Dead Rhetoric: Have you been able to secure a bass player to fill in for Mark Grey – as I understand he won’t be able to play that show?

Sion: Mark will not be able to join us, unfortunately. We do have Dan Saillant, he plays in Perennial Quest, so he will be joining us on bass.

Dead Rhetoric: How would you assess the career arc of Dialith at this point? What are some specific future goals or benchmarks that you would like to hit / achieve over the next year or two?

Sion: Dialith, it has undergone a few changes. We really like to play shows, especially early on in our careers. We don’t do as many shows anymore, as we are really focused on recording, putting out stuff that people can watch and listen to. I think that will continue going forward. After this series of EPs, I’m not quite sure where the path is going to take us next. If it will be another album, if it will be another EP or a series of EPs. At this point we do not have any plans.

Dead Rhetoric: How do you feel you’ve handled coming out of this prolonged pandemic as musicians and people? Did you discover or develop any new insights about life that maybe you didn’t take into account before?

Sion: Yeah! As a musician, personally, I did during the pandemic find a lot of time to sit down at the piano and really learn, which was a goal of mine. I’ve only ever really been a singer, so I really wanted to help out with the writing part of it. I started taking piano lessons, which led into learning music theory. That was a big part of it. Mark and I wrote “Writhing Red”, that one was written during the pandemic. Personally, I don’t know if I learned something new about myself. Maybe I originally thought of myself as not a very social person, but maybe I should get out there more.

Dead Rhetoric: The development of AI has been a big topic as of late – especially with its impact on the entertainment industry. What are your thoughts on how this technology will affect the music industry?

Sion: AI, I think, of course it’s a big topic. As a musician, as a lyricist, as a writer, I think it takes something away when you just let a machine do the work, it takes something away from the purity of it. It seems a little bit lazy to me, to enter prompts into a computer and be like, I made this. You are using stolen artwork, stolen music. I don’t have a good view of AI, but in terms of where the industry will take it. I think the big labels that are just out to make money, they may crank out AI bands and albums in the hopes that they will make some money off of it, but I think there are enough artists and musicians like myself who feel that it takes something away from the artistic value of it. Artists and musicians are more prone to that kind of idea, anyway.

Dead Rhetoric: Do you think there are specific social media channels / platforms that have worked better than others in gaining more reach and improving the following for Dialith overall? What do you enjoy most about this type of engagement with the fans?

Sion: I don’t think there is a specific channel that I’ve found. I’ll be the first to admit that maybe Dialith isn’t the best at doing social media, but I haven’t really noticed if we’ve gained more fans through Instagram versus YouTube or Facebook. I do like interacting with fans on social media, but personally I find the need to make content all the time very exhausting and inauthentic as a musician. I don’t want to be an influencer; I have no desire. I just wanted to be a musician, and I find it very unfortunate that the industry is focused on cranking out content to keep relevant rather than focusing on the music.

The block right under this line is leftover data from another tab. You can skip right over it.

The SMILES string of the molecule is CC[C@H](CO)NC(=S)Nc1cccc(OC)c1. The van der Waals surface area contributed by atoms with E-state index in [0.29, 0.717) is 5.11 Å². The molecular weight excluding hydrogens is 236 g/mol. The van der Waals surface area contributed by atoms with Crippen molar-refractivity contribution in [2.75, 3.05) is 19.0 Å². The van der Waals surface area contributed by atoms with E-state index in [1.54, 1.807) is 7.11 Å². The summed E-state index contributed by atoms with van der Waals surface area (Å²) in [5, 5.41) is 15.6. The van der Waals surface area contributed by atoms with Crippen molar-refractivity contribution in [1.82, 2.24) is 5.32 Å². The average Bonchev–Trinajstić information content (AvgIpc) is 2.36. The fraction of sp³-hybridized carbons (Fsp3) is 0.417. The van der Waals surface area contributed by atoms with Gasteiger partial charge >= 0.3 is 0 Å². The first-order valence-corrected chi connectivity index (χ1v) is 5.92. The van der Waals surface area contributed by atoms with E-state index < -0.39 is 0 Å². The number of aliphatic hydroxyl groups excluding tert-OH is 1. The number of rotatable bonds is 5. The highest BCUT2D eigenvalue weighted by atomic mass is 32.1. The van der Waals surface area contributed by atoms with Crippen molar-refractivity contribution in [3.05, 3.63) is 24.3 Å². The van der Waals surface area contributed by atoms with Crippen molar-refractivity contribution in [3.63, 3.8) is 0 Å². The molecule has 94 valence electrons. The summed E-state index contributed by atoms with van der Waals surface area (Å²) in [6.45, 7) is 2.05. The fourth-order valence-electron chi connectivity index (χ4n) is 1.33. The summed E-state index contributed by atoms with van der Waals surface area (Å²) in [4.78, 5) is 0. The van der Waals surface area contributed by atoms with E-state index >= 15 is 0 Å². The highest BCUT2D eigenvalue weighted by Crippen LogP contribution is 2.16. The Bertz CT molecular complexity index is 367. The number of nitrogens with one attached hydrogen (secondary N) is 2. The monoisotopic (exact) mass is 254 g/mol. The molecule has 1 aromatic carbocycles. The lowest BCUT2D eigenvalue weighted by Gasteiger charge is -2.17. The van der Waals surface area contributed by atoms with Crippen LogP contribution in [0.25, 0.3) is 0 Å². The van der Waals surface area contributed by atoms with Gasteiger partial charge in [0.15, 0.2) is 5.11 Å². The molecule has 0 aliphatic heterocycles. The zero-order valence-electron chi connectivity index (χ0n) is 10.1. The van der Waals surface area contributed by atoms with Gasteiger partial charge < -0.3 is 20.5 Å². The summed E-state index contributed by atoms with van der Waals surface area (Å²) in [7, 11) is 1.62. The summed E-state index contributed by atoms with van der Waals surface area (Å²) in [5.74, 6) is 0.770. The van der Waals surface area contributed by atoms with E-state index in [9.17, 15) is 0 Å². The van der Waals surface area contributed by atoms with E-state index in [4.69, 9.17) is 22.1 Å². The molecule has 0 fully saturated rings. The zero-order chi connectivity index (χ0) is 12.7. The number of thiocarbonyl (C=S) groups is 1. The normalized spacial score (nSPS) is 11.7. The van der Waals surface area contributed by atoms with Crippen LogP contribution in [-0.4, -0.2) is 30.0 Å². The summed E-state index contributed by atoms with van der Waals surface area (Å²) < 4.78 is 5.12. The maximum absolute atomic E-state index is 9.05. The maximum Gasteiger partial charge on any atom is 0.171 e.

Dead Rhetoric: Do you find that’s a tough balance as a band, the music part versus the business and promotion part of this industry?

Sion: Oh yeah. When you are putting in all of this work into having a quality product, like the EP or the albums, and there is the other side with the social media marketing making of a product – it’s a hard balance. Music marketing has been around for as long as music has been a business, but I also feel that something has definitely shifted over the past ten or fifteen years where the focus is less on the music itself and more on meaningless content.

Dead Rhetoric: What have you been enjoying for music as of late over the past few months when it comes to personal tastes? Is it a mix of metal and outside genre releases, and do you believe this helps you creatively when it comes to developing your own material for Dialith?

Sion: Recently, I don’t listen to too much outside of metal. I do really like Irish folk music – St. Patrick’s Day just passed, so I’ve been into that. I really love the Dublin University Choir. All of that Celtic influence took place for “Writhing Red”, so it definitely gets pulled in. Other than that, what I’ve been listening to mostly, the new single from Seven Spires, a lot of older stuff. I find myself going back to the older Nightwish albums, Theater of Tragedy, Tristania, all of those late 90s, early 2000’s releases.

Dead Rhetoric: What plans are in the works for Dialith – or any other special guest appearances / side projects – that people can look forward to over the next year or so?

Sion: We will work on the album we will release after the next EP – we are hoping for late 2025, early 2026 for that full album. Cullen has Cemetery Moon, which is a black metal band, but as far as Alasdair, Mark, and I we do not have any side projects. I did some guest vocals for Adamantis for their song “House Carpenter (The Daemon’s Lover)” on their 2022 EP release – we recorded that back in 2021. I did do vocals for a project on a song called “Shadowbound”, someone doing a solo project that reached out to me. That is on YouTube. If somebody wanted to reach out to me to do vocals, I would absolutely say yes.

Dialith official website

Dialith on Facebook

[fbcomments width="580"]